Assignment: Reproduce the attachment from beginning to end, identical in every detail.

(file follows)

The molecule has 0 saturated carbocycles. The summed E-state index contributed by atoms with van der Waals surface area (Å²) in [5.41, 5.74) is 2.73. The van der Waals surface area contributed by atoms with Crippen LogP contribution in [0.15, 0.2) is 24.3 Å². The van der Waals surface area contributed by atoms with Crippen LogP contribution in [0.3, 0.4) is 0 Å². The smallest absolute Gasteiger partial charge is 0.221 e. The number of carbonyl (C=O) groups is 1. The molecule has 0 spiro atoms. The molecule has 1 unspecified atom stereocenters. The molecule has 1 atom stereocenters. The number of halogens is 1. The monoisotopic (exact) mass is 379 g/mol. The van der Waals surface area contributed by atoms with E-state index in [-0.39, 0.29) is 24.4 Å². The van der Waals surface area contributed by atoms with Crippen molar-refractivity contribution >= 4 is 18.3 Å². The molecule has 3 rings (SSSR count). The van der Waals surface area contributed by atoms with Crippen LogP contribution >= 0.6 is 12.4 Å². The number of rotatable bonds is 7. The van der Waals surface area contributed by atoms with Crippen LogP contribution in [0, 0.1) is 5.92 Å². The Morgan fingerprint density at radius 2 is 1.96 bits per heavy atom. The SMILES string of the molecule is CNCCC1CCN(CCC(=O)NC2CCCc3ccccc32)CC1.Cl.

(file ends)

The molecule has 0 saturated carbocycles. The summed E-state index contributed by atoms with van der Waals surface area (Å²) in [5.41, 5.74) is 2.73. The van der Waals surface area contributed by atoms with Crippen LogP contribution in [0.15, 0.2) is 24.3 Å². The van der Waals surface area contributed by atoms with Crippen LogP contribution in [0.3, 0.4) is 0 Å². The smallest absolute Gasteiger partial charge is 0.221 e. The number of carbonyl (C=O) groups is 1. The molecule has 0 spiro atoms. The molecule has 1 unspecified atom stereocenters. The molecule has 1 atom stereocenters. The number of halogens is 1. The monoisotopic (exact) mass is 379 g/mol. The van der Waals surface area contributed by atoms with E-state index in [-0.39, 0.29) is 24.4 Å². The van der Waals surface area contributed by atoms with Crippen molar-refractivity contribution >= 4 is 18.3 Å². The molecule has 3 rings (SSSR count). The van der Waals surface area contributed by atoms with Crippen LogP contribution >= 0.6 is 12.4 Å². The number of rotatable bonds is 7. The van der Waals surface area contributed by atoms with Crippen LogP contribution in [0, 0.1) is 5.92 Å². The Morgan fingerprint density at radius 2 is 1.96 bits per heavy atom. The SMILES string of the molecule is CNCCC1CCN(CCC(=O)NC2CCCc3ccccc32)CC1.Cl.